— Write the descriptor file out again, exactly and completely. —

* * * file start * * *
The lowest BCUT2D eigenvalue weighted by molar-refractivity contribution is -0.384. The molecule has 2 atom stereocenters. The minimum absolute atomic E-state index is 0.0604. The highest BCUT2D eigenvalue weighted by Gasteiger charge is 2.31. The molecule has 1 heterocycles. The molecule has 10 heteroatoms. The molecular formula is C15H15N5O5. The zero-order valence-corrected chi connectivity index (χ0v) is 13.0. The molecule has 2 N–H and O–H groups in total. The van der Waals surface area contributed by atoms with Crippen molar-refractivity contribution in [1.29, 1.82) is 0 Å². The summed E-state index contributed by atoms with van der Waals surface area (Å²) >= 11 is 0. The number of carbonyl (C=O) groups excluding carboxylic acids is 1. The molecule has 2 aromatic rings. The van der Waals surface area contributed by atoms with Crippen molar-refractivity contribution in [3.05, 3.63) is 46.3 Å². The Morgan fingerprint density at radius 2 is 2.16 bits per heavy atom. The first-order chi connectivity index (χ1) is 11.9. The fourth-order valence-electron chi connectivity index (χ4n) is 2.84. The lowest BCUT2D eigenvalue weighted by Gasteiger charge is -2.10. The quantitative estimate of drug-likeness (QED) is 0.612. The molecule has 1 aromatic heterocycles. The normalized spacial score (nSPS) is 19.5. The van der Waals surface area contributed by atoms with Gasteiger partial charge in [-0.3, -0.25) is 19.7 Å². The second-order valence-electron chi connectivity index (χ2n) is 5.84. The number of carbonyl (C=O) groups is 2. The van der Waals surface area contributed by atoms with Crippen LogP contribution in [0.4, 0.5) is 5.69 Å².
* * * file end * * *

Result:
The lowest BCUT2D eigenvalue weighted by molar-refractivity contribution is -0.384. The molecule has 2 atom stereocenters. The minimum absolute atomic E-state index is 0.0604. The highest BCUT2D eigenvalue weighted by Gasteiger charge is 2.31. The molecule has 1 heterocycles. The molecule has 10 heteroatoms. The molecular formula is C15H15N5O5. The zero-order valence-corrected chi connectivity index (χ0v) is 13.0. The molecule has 2 N–H and O–H groups in total. The van der Waals surface area contributed by atoms with Crippen molar-refractivity contribution in [1.29, 1.82) is 0 Å². The summed E-state index contributed by atoms with van der Waals surface area (Å²) >= 11 is 0. The number of carbonyl (C=O) groups excluding carboxylic acids is 1. The molecule has 2 aromatic rings. The van der Waals surface area contributed by atoms with Crippen molar-refractivity contribution in [3.05, 3.63) is 46.3 Å². The Morgan fingerprint density at radius 2 is 2.16 bits per heavy atom. The first-order chi connectivity index (χ1) is 11.9. The fourth-order valence-electron chi connectivity index (χ4n) is 2.84. The lowest BCUT2D eigenvalue weighted by Gasteiger charge is -2.10. The quantitative estimate of drug-likeness (QED) is 0.612. The molecule has 1 aromatic heterocycles. The normalized spacial score (nSPS) is 19.5. The van der Waals surface area contributed by atoms with Gasteiger partial charge in [-0.3, -0.25) is 19.7 Å². The second-order valence-electron chi connectivity index (χ2n) is 5.84. The number of carbonyl (C=O) groups is 2. The van der Waals surface area contributed by atoms with Crippen LogP contribution in [0.4, 0.5) is 5.69 Å².